Wednesday, September 18, 2013

The Wind in the Willows

Home! That was what they meant, those caressing appeals, Those soft touches wafted through the air, those invisible little hands pulling and tugging, all one way. 

At first, the story of four animal friends living along the banks of a tranquil English river existed only in the bedroom of Alistair Grahame.  His father, Kenneth, a secretary for the Bank of England, created them as bedtime stories for his young son.  After he retired from his job, Grahame decided to write these stories down and in 1908, The Wind in the Willows was published.  It soon became a favorite of people all over the world, from President Theodore Roosevelt to future children's author A. A. Milne.  And it remains one of my personal favorites to this day.

The Plot:

With the arrival of spring, Mole is tempted from his spring cleaning out into the world above his hole.  He chances to meet Rat, who introduces Mole to his life along the riverbank.  The two become fast friends and are soon spending their days on the river boating, fishing, picnicking, and exploring.  Other friends soon appear on the scene as well.  There is the reclusive, but kind hearted Badger who makes his home in the dark and dangerous Wild Wood.  There is the cheerful Otter who is there one minute and gone the next.  And there is the over the top, vain, and loveable Toad who lives in his ancestral home of Toad Hall.  As life along the riverbank flows through the seasons, the friends have many adventures and ultimately learn the value of home and friendship.

My Review (Caution - Spoilers):

This book has been a favorite of mine for years.  I first discovered the story by renting a video version from the library when I was very young and it has stayed with me ever since.  It is one of the most beautiful, charming, and sensitive children's books that I have ever read.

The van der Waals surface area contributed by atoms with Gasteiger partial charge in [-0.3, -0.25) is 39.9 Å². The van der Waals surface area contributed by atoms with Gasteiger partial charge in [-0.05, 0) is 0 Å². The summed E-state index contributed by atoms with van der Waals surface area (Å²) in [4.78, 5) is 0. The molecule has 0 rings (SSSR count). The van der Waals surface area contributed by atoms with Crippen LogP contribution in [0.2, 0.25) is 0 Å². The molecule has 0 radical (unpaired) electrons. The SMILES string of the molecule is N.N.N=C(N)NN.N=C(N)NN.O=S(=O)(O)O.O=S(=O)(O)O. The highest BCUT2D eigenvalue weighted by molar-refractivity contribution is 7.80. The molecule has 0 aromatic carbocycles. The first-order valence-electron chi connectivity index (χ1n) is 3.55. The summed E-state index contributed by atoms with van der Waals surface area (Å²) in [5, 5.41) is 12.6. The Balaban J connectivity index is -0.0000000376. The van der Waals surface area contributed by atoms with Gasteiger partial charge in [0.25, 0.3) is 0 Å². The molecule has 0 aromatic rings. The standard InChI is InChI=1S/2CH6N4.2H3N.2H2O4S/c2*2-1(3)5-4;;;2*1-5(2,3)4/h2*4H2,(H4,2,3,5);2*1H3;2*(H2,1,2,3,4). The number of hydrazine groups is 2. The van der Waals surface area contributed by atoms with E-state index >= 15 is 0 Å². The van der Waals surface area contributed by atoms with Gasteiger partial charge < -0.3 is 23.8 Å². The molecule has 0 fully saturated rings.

In many ways, this is two books in one.  One part of the book is the fast-paced, rollicking adventure told through Mr. Toad.  He is the only character to take us beyond the peaceful world of the riverbank and into the wide world.  It is non-stop action and Toad is constantly getting himself into big scrapes and then somehow manages to get out of them (usually by chance or the help of someone else, but Toad would have you believe that it was his own smarts).  This aspect is balanced out with an emotional and almost spiritual story line told mostly through Rat and Mole's friendship.  Except when their stories intersect with Toad's, it is a much more tranquil story line that portrays a full range of human emotion like fear, sadness, restlessness, longing, joy, and friendship.  But Grahame also never lets us forget that his characters are animals, and they often display moments of instinct, sight, sound, and smell. 

I think the most prominent aspect of the story, and strangely enough one that I never really noticed until this reading, is the importance of home.  Each character has it's own sense of what home means.  For Mole, it is his cozy, simple hole.  For Badger, it is his vast and hidden home of tunnels.  For Rat, it is hearing the river lap against his windowsill every night.  And for Toad, it is his elegant and manicured Hall.  It gives us the sense that home is defined by the individual and that no matter how much you enjoy spending time somewhere else, it is ultimately never the same as being in your own space.  I think this idea resonates with adults more than children.  We have to go out into the wide world every day, and nothing means as much to us as coming home at the end of it and finding things just the way we like it.

This book is  one of literature's greatest treasures.  No matter how old you are, you will love spending time Grahame's world with it's sense of wonder, peace, order, and nostalgia.  It will continue to be one of my favorites for as long as I live, and one that I greatly anticipate sharing with my own children one day.  

The Movie:

There have been lot's of film and television adaptations of this story.  I am familiar with two of them.  One is the 1983 stop-motion adaptation starring David Jason, Ian Carmichael, and Michael Horndern  The other is the 1995 animated version starring Michel Palin, Alan Bennett, Rik Mayall, and Michael Gambon.  Both of these films do a wonderful job with the story and are great for the whole family.           

1 comment:

Hannah said...

Ahhhh! 'The Wind in the Willows' is a gorgeous book and I really enjoyed this review. Despite the fact that I didn't get to read it until I was in my 20s I absolutely loved the book.